Financial Assistance and Scholarships

The financial aid policy provides students with financial assistance to support full-time and part-time study. This is usually accomplished through a combination of scholarships, grants, and loans. These include merit- and need-based scholarships, the Federal Direct unsubsidized and GradPLUS loan programs, and federal and other work-study employment. About 70 percent of UDC Law students receive scholarship assistance, and 96 percent receive some form of financial aid. Detailed information about financial aid application policies and procedures is available on the School of Law website.

Student Activities

The first issue of the annual University of the District of Columbia Law Review was published in 1992. Active student organizations include the Student Bar Association, Black Law Students Association, International Law Students Association, Latino/a Law Students Association, Constitutional Law Society, OutLaw, Women's Law Society, Sports and Entertainment Student Lawyers Association, Christian Law Society, Phi Alpha Delta, Innocence Project, the National Lawyers Guild, and the Veterans Legal Service Project.

Career and Professional Development

The Office of Career and Professional Development provides employment information, individual career counseling, and résumé assistance to the School of Law's student body and graduates. The office maintains listings of permanent job openings, fellowships, summer clerkships, and part-time opportunities. The office also coordinates potential internship sites and invites employers to conduct on-campus interviews. The office provides resources for career planning, counseling sessions to assist students in developing their career goals, résumé workshops, and other relevant seminars.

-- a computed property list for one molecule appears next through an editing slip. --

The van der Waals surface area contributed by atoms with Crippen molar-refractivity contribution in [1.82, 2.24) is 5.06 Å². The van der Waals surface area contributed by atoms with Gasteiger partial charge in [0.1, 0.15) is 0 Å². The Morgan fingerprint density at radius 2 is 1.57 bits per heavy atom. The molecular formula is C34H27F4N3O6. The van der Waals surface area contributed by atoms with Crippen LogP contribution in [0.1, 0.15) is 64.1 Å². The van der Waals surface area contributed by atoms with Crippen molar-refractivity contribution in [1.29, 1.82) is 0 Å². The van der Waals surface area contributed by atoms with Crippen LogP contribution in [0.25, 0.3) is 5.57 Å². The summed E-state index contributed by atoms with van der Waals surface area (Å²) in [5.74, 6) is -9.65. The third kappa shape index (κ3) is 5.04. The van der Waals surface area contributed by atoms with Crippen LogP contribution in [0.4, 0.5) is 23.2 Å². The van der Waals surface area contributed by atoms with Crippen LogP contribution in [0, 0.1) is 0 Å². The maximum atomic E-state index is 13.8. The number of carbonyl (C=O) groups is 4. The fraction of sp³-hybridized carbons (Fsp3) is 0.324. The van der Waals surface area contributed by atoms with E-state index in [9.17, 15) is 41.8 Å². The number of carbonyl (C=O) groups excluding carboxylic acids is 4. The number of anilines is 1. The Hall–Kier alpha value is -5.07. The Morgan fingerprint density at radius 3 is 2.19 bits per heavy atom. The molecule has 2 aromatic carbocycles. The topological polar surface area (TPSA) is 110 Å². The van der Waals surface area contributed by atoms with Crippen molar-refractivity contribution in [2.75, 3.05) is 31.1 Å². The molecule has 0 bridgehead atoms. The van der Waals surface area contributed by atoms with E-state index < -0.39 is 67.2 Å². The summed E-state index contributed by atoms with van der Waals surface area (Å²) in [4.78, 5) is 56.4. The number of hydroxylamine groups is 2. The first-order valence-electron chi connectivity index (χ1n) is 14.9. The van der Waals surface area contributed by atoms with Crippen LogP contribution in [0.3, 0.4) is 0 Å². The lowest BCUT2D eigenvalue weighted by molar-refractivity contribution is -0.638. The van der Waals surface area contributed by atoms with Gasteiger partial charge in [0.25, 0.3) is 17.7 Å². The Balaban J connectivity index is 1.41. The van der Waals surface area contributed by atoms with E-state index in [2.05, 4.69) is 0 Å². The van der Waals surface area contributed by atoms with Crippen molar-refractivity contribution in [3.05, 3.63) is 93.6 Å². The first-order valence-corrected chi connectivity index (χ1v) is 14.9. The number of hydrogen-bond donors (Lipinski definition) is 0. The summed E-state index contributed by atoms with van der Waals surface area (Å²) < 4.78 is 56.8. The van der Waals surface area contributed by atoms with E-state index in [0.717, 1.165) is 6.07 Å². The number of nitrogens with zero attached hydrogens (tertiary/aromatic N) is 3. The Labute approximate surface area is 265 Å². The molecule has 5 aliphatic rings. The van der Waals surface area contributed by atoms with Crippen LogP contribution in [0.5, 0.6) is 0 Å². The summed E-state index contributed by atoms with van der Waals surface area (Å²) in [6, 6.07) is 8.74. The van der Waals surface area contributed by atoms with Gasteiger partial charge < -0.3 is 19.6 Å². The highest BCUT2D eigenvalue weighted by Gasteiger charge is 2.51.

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Contact Information

4340 Connecticut Avenue NW
Suite 104
Washington, DC 20008

Phone: 202.274.7341
ABA Data:

Applicant Profile

The David A. Clarke School of Law prides itself on its admission philosophy, comprehensive and competitive selection process, and student diversity. While the applicant profile grids can be helpful to students, they may also discourage some students whose numerical profiles are slightly below the school's LSAT and GPA medians, but whose life experiences, for example, may be compelling. Numbers do not always provide an accurate picture of an applicant's potential for law study or motivation to succeed. The School of Law, therefore, does not provide an applicant profile grid, but rather a brief description of its student body. The student body is a diverse and accomplished group. The age range is 22 to 57 years. The average age is 32 years. People of color comprise about half of the student body, and women comprise more than half of the students. More than 38 states and over 120 undergraduate schools are represented in the student body. The School of Law seeks to admit about 150 students to its full-time and part-time divisions. Smaller class sizes provide students with an ideal student-to-faculty ratio and a rich theoretical and practical learning environment. The LSAT score range for the fall 2017 entering class was 141 to 161. The GPA range was 2.0 to 4.0. The student body represents strong contribution potential and competency for the study of law.